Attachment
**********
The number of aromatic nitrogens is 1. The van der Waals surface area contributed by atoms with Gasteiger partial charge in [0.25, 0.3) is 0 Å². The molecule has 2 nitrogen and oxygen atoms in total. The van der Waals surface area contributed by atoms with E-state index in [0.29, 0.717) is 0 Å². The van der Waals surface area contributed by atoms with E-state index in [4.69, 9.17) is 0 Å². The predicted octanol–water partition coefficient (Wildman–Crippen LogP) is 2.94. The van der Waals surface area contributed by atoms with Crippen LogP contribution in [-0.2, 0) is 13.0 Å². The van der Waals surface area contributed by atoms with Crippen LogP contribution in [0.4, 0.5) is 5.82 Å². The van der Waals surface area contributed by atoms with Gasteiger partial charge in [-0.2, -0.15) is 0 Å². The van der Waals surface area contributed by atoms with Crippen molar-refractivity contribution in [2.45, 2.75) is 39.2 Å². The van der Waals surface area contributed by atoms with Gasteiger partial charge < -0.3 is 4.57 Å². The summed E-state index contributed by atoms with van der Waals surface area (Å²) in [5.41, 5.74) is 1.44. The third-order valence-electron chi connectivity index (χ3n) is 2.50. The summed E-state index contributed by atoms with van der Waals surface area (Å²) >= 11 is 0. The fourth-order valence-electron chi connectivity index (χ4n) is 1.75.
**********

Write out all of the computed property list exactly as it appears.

The number of aromatic nitrogens is 1. The van der Waals surface area contributed by atoms with Gasteiger partial charge in [0.25, 0.3) is 0 Å². The molecule has 2 nitrogen and oxygen atoms in total. The van der Waals surface area contributed by atoms with E-state index in [0.29, 0.717) is 0 Å². The van der Waals surface area contributed by atoms with E-state index in [4.69, 9.17) is 0 Å². The predicted octanol–water partition coefficient (Wildman–Crippen LogP) is 2.94. The van der Waals surface area contributed by atoms with Crippen LogP contribution in [-0.2, 0) is 13.0 Å². The van der Waals surface area contributed by atoms with Crippen LogP contribution in [0.4, 0.5) is 5.82 Å². The van der Waals surface area contributed by atoms with Gasteiger partial charge in [-0.2, -0.15) is 0 Å². The van der Waals surface area contributed by atoms with Crippen molar-refractivity contribution in [2.45, 2.75) is 39.2 Å². The van der Waals surface area contributed by atoms with Gasteiger partial charge < -0.3 is 4.57 Å². The summed E-state index contributed by atoms with van der Waals surface area (Å²) in [5.41, 5.74) is 1.44. The third-order valence-electron chi connectivity index (χ3n) is 2.50. The summed E-state index contributed by atoms with van der Waals surface area (Å²) >= 11 is 0. The fourth-order valence-electron chi connectivity index (χ4n) is 1.75.